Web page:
.. The neckcloth worked with your own hand came to me as a great surprise. It awoke in me feelings of sadness, however pleasant the thing in itself. It reminded me of former times; also your magnanimous behaviour filled me with shame. In truth, I did not think that you still considered me worthy of your remembrance. Oh! if only you could have seen how this incident affected me yesterday, you certainly would not accuse me of exaggeration, if I now say to you, that your token of remembrance caused me to weep and feel very sad. I entreat you, however little I deserve faith in your eyes, to believe, my friend (let me still ever call you thus), that I have deeply suffered, and still suffer, through the loss of your friendship. Never shall I forget you and your dear mother. Your kindness was so great that it will be long ere I can make good my loss. I know what I have forfeited, and what you were to me, but—to fill up this blank I should have to recall scenes unpleasant for you to hear, and for me to describe. As a small return for your kind remembrance of me, I take the liberty of sending you herewith these Variations and the Rondo with violin. I am very busy, otherwise I would have copied for you the long-promised Sonata. In my manuscript it is little more than a sketch, and it would have been difficult even for Paraquin, clever as he is, to copy it out. You can have the Rondo copied and then the score returned to me. I am sending you the only one of my compositions of which you could probably make any use; and as, besides, you are going away to Kerpen, I thought this trifle might give you some pleasure.

Farewell, my friend. It is impossible for me to call you otherwise; and however indifferent I may be to you, pray believe that I honour you and your mother just as much as formerly. Moreover, if it be in my power to please you in any way, I beg you not to ignore me; it is the only means left for me to show gratitude for the friendship which I have enjoyed.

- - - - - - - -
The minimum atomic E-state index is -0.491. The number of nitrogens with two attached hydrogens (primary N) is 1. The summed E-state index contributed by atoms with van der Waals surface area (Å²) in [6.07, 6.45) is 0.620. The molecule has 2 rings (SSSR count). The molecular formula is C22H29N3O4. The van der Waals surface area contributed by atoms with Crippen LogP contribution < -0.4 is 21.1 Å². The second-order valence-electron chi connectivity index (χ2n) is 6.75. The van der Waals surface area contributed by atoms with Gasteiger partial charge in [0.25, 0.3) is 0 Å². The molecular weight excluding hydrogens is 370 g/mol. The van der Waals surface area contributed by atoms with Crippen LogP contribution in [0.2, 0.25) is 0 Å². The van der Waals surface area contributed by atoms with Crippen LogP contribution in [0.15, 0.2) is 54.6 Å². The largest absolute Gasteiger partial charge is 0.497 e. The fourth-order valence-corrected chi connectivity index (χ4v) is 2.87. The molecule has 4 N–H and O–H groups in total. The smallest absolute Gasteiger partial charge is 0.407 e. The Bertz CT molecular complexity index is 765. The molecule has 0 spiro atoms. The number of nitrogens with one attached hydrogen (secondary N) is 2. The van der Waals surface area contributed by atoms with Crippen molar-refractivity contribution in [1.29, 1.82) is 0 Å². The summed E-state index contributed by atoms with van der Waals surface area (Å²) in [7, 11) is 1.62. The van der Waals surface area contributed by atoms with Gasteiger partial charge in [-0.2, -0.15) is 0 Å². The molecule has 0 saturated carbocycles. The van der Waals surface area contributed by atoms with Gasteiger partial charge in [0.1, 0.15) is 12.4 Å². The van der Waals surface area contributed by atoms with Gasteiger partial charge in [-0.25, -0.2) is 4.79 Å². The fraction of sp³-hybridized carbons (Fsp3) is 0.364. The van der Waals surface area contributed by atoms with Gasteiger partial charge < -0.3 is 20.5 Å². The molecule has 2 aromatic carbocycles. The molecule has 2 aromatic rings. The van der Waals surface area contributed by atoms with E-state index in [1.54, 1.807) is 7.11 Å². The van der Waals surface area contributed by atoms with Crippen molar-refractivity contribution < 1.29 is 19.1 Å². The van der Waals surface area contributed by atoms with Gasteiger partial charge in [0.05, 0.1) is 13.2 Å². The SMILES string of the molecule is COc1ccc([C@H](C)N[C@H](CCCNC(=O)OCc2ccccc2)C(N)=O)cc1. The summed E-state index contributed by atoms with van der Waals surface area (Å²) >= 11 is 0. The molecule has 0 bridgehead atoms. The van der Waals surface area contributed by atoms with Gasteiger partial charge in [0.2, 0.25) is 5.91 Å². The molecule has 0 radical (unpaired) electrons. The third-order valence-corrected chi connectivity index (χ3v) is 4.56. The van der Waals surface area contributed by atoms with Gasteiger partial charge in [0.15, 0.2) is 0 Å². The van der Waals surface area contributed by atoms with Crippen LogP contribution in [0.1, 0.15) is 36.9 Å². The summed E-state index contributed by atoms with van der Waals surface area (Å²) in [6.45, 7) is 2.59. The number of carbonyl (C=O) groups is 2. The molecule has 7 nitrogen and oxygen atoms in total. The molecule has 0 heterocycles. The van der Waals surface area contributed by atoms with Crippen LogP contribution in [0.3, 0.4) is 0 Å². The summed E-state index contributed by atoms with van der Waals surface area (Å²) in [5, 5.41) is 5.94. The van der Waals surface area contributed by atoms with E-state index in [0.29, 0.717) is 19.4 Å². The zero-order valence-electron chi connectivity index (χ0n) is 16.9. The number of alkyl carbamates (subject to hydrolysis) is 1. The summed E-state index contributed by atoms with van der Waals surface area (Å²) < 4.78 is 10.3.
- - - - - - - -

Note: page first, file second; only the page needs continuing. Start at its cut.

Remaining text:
A pleasant journey, and bring your dear mother back fully restored to health. And think sometimes of one who still always esteems you.

Your friend, Beethoven.

4. To the Prince Elector, MAX FRANZ, Cologne

[VIENNA, end of April or beginning of May, 1793.]

Most reverend and illustrious Prince Elector, most Gracious Sovereign,

A few years ago it pleased your Highness to pension off my father, the court tenor singer, van Beethoven; also, by a most gracious decree, to assign to me 100 rix-thalers of that pension, so that I might be able to clothe, feed, and educate my two younger brothers, also to discharge our father's debts.

I wished to place this decree before your chief land-steward, but my father earnestly begged me not to do it, so that it might not publicly appear as if he himself were incapable of providing for his family. And he added that he himself would hand over to me twenty- five rix-thalers every quarter, and that promise was always duly kept.

Now after his death (which followed last year in December) I wished to make use of your most gracious kindness by presenting the above-named decree, when I was startled to find that my father had made away with it.

With highest respect, I therefore beg your Serene Highness most graciously to renew this decree, and to instruct your land-steward to hand over to me the gracious salary for the quarter just elapsed (due at the beginning of February).

Your Serene Highness's most dutiful and faithful

Lud. v. Beethoven (Court Organist).

[Both writers consulted the Rhenish archives at Düsseldorf. This petition, circumspect as it is, gives a clear insight into the sad relationship between Beethoven and his unfortunate father, who died suddenly on 18 December, 1792—very soon, therefore, after his son's arrival in Vienna. The petition was answered. According to Deiters, Beethoven received fifty thalers every quarter up to March 1794. With that, all connection between Beethoven and the Electorate ceased.]

Beethoven at the age of twenty-one (1791)